After controlling for the effect of onset of oviposition (Wald = 35.5, df = 1, p < 0.001), queen treatment was not a significant predictor of larval hatching (Wald = 1.8, df = 3, p = 0.6; Supplemental Figure 3; Supplemental Table 12). The death of the king, however, was a significant an independent predictor of how likely eggs were to hatch by the end of the 80-day period (Wald = 9.1, df = 1, p = 0.003). If the king lived, a colony was 3.3 times more likely to produce larvae than their counterparts with no kings. The onset of hatching was similar for colonies with and without surviving kings (Supplemental Table 13). The death of the queen also predicted if a colony produced larvae (Wald = 3.8, df = 1, p = 0.05). Colonies with surviving queens were 2.6 times more likely to produce larvae. As with the kings, queen death did not impact the onset of hatching, only its likelihood. No other variables significantly predicted likelihood of hatching or the onset of hatching (Supplemental Figure 4; Supplemental Tables 12, 13).
After controlling for onset of oviposition (F = 8.8, df = 1, 97, p = 0.004), the presence or absence of the king was a significant and independent predictor of the percentage of eggs that hatched. On average, colonies with surviving kings hatched three times the proportion of eggs compared to those in which kings died (Figure 5). Queen treatment and queen death had no impact on percent hatching (F = 0.1, df = 3, 97, p = 0.9; F = 0.5, df = 1, 97, p = 0.5, respectively). No other factor was significant (Supplemental Table 14).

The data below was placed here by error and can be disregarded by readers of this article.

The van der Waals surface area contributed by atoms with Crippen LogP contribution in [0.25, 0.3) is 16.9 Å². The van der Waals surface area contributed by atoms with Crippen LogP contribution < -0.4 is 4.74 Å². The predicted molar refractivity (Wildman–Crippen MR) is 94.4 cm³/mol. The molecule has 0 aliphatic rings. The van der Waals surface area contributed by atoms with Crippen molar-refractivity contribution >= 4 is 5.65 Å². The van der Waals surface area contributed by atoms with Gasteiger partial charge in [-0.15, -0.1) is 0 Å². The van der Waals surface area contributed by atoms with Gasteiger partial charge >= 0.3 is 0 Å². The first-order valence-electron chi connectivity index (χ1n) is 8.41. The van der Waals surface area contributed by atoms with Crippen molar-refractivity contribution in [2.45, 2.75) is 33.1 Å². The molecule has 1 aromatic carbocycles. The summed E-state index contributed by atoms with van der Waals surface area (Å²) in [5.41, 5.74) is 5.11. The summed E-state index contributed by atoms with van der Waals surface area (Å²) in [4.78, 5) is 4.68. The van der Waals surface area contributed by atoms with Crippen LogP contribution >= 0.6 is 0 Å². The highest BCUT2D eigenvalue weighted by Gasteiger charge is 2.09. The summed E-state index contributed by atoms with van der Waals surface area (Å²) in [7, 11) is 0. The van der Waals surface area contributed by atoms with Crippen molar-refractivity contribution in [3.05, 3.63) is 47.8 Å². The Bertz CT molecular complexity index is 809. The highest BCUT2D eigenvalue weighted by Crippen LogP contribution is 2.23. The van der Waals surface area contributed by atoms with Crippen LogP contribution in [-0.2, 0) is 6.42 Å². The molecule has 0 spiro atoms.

Figure 5. Average percent hatched and unhatched eggs as a function of king death. When kings lived, an average of 20% of a colony's eggs hatched compared to an average of only 7% when kings died. Differing letters denote statistical significance. Error bars represent ± 2 SD around the average.
Total Number of Larvae
After controlling for the significant effect of onset of oviposition (F = 37.4, df = 1, 246, p < 0.001), neither queen treatment nor king death were significant predictors of total larval count (F = 0.6, df = 3, 246, p = 0.6; F = 1.9, df = 1, 246, p = 0.2). The interaction “queen treatment × queen mass” approached significance (F = 1.9, df = 3, 246, p = 0.06; Supplemental Table 15). No other factor was significant (Supplemental Table 15).
Proportion of Intact Colonies by Day 80 Post-establishment
Only 14 and 14.6% of the originally established colonies headed by HK-Sm and live-Sm injected queens were scored as intact colonies relative to 20 to 25% of the colonies founded by naïve and saline-injected queens, respectively. These differences, however, were not statistically significant (χ2 = 3.9, df = 3, p = 0.3).
To understand the drivers and dynamics that may have led to the evolution of eusociality as a viable strategy in termites, we can use present-day incipient colonies to identify current selection pressures and extrapolate how pathogens may have promoted their social evolution. Moreover, because newly established colonies transition during their ontogeny from solitary → subsocial → eusocial (whether facultatively or obligatorily; Boomsma and Gawne, 2018), we can tease apart the role and significance of each of these selection pressures against the backdrop of increased social complexity.